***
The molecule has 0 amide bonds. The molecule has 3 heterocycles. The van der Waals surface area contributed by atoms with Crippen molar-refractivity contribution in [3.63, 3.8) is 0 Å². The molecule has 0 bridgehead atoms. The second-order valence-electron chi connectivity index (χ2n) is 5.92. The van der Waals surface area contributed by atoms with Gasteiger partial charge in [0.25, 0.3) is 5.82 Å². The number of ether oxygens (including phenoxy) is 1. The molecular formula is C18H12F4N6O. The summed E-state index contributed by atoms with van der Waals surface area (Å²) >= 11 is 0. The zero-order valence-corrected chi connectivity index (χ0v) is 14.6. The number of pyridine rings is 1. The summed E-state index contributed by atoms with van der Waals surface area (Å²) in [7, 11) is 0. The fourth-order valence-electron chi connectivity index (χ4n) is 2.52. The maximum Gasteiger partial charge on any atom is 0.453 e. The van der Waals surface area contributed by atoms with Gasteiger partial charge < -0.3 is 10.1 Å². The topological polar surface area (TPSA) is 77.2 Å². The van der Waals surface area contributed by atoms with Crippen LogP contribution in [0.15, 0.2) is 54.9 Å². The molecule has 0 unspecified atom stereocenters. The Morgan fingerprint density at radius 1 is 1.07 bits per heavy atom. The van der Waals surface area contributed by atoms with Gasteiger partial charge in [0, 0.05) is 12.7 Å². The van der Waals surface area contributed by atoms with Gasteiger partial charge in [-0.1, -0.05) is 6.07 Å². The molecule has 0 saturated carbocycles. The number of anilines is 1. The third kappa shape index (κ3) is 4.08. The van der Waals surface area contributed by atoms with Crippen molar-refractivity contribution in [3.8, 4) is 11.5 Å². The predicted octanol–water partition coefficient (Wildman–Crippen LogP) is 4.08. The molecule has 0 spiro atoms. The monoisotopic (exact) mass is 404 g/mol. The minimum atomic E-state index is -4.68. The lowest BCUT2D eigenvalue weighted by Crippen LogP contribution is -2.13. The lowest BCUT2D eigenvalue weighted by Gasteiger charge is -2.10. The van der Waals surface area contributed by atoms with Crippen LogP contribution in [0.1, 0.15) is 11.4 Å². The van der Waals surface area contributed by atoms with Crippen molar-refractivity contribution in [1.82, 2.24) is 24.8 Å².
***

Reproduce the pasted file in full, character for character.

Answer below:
The molecule has 0 amide bonds. The molecule has 3 heterocycles. The van der Waals surface area contributed by atoms with Crippen molar-refractivity contribution in [3.63, 3.8) is 0 Å². The molecule has 0 bridgehead atoms. The second-order valence-electron chi connectivity index (χ2n) is 5.92. The van der Waals surface area contributed by atoms with Gasteiger partial charge in [0.25, 0.3) is 5.82 Å². The number of ether oxygens (including phenoxy) is 1. The molecular formula is C18H12F4N6O. The summed E-state index contributed by atoms with van der Waals surface area (Å²) >= 11 is 0. The zero-order valence-corrected chi connectivity index (χ0v) is 14.6. The number of pyridine rings is 1. The summed E-state index contributed by atoms with van der Waals surface area (Å²) in [7, 11) is 0. The fourth-order valence-electron chi connectivity index (χ4n) is 2.52. The maximum Gasteiger partial charge on any atom is 0.453 e. The van der Waals surface area contributed by atoms with Gasteiger partial charge < -0.3 is 10.1 Å². The topological polar surface area (TPSA) is 77.2 Å². The van der Waals surface area contributed by atoms with Crippen LogP contribution in [0.15, 0.2) is 54.9 Å². The molecule has 0 unspecified atom stereocenters. The Morgan fingerprint density at radius 1 is 1.07 bits per heavy atom. The van der Waals surface area contributed by atoms with Gasteiger partial charge in [0, 0.05) is 12.7 Å². The van der Waals surface area contributed by atoms with Gasteiger partial charge in [-0.1, -0.05) is 6.07 Å². The molecule has 0 saturated carbocycles. The number of anilines is 1. The third kappa shape index (κ3) is 4.08. The van der Waals surface area contributed by atoms with Crippen molar-refractivity contribution in [3.8, 4) is 11.5 Å². The predicted octanol–water partition coefficient (Wildman–Crippen LogP) is 4.08. The molecule has 0 spiro atoms. The monoisotopic (exact) mass is 404 g/mol. The minimum atomic E-state index is -4.68. The lowest BCUT2D eigenvalue weighted by Crippen LogP contribution is -2.13. The lowest BCUT2D eigenvalue weighted by Gasteiger charge is -2.10. The van der Waals surface area contributed by atoms with Crippen LogP contribution in [0.1, 0.15) is 11.4 Å². The van der Waals surface area contributed by atoms with Crippen molar-refractivity contribution in [1.82, 2.24) is 24.8 Å².